Around Christmas time the news did it’s usual piece about big bad Amazon. This time, workers outside the Dumferline warehouse were sleeping in tents in the woods nearby to save themselves the travel and rent expenses. Over the last two years we have tried to spread a different kind of news: about the rebellious attitudes of Amazon workers in Germany and Poland, or the potential global character of workers’ resistance, looking at conditions of Amazon workers in India.
Apart from the usual philanthropic, victimising reports in the mainstream media, there has been other, less prominent news about workers’ discontent in the Christmas supply-chain. On November 28th 2016, workers at the Solihull branch of ‘Spectrum for Arcadia’, a logistics depot that’s part of the DHL Logistics Supply Chain and supplies major brands such as Topshop and Burton’s, walked out on strike as part of a pay dispute, asking for £1.25 more per hour. Workers at DS Smith, Saica and Smurfit Kappa also threatened strike action over pay in November. These workers make cardboard boxes for, amongst others, Amazon and Domino’s Pizza.
We still think it would be great to have an international newsletter for Amazon workers in the UK. We wrote down a basic proposal a while back, but use this opportunity to give it another little push.
A good friend and former colleague of ours from west London worked at Amazon in Hemel Hempstead in the run up to Christmas 2016. Read his short report below. If you are interested in getting things rolling at your local Amazon warehouse, give us a nudge: firstname.lastname@example.org
“I worked at the Amazon warehouse in Hemel Hempstead (also known as Amazon fulfilment centre LTN2) this Christmas peak period, through the temp agency, Adecco.
The first day is called induction day or ‘day zero’. At the entrance, a member of Adecco ushered me into the conference room where another member of Adecco gave us a login card and locker number, then proceeded to the induction with the health and safety guidelines as well as the disciplinary procedures that were as follows:
– 0.5 points for late arrival, or if you leave earlier or come late back from breaks;
– 1 point for any absence; even if you notify in advance or explain the reason it doesn’t matter – you have the point anyway;
– 3 points for absence without prior notification;
– the accumulation of 6 points leads to termination of contract.
After the disciplinary issues we were told about shift times and pay rates. The day shift was from 08:00 till 18:30, 4 days on 3 days off, but they force you to sign a paper stating that you agree to work an extra day per week and / or extra hour per day. This was called mandatory overtime. I have to say that they didn’t put a gun to my head, but I guess that if I had refused to sign the paper, I would have been shown the exit door. As it turned out, only the first two weeks I worked 4 days on 3 days off, while during the rest of the period I had to work an extra hour EVERY day plus a fifth day. This meant that the working day was from 07:00 till 18:30, working 57.5 hours a week. I had the feeling that 2 days off were not enough and my other colleagues felt similar.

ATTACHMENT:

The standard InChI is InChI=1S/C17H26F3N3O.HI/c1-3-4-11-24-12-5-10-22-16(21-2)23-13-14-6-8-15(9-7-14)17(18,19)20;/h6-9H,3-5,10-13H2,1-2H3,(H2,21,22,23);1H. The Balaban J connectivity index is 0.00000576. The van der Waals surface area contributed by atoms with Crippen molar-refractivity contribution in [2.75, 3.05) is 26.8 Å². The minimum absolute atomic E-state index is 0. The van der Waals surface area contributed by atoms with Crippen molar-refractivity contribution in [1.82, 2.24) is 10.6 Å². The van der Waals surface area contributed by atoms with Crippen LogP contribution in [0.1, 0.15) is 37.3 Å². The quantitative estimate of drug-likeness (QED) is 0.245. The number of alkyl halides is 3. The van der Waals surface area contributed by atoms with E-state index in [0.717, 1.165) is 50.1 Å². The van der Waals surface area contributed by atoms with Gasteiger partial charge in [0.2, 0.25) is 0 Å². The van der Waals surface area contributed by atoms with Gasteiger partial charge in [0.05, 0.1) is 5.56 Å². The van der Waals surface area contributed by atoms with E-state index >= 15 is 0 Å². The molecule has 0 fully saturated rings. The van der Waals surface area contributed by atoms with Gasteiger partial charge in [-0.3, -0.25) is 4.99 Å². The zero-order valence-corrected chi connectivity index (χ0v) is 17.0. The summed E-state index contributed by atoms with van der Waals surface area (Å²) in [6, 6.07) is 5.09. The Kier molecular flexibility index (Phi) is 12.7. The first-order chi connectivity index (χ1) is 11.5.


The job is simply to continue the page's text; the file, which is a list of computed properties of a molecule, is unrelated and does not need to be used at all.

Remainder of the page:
The next issue was the pay rates. On the day that I went to the Adecco office to sign the contract I was told that the first 40 hours of the working week were paid £8.00 p/h plus £40 attendance bonus. The wage would increase to £9.60 ph for the 40th to the 50th weekly hour. Working 50 hours to the maximum of 60 hours a week was supposed to be paid at £10.60 p/h. Although I worked more than 40 hours per week I wasn’t paid the £40 bonus – the shift manager told me that this was due to having arrived late for work. I had arrived on time on the company parking lot, but due to the enormous traffic, I didn’t manage to clock in on time.
Finally we were told about the areas where we could be placed. These areas were: ‘Stowing’, which was putting items into picking slots in the picking shelf. ‘Picking’, which was following the scanner instructions and picking the items into a tote. ‘Packing’ meant putting the items into the box assigned by the computer system. I found out later on that there was also a ‘Shipping area’, but only permanent staff were employed there. They put the packed boxes onto pallets and load them onto trucks and vans.
I was allocated to the packing area. It is an area with workstations placed in lines around a conveyor belt, where each workstation consisted of a table with a label machine and a tape machine to built and seal the boxes. The job was basically to check the computer screen that then shows which products to pack and the type of box or cardboard envelope to pack them into. We can have “singles’, which meant a single item per box or cardboard or “multis”, which meant more than one item per box or cardboard envelope. I then had to build the box, take the items, put them in, take dunnage paper if required, seal the box, print the label and put it on the conveyor belt. On the first day I was told not to worry about performance but after three days Adecco staff were already pressuring me. They also gave you feedback, raising issues like you weren’t using enough dunnage paper, the label was placed wrong, mistakes, damage boxes etc…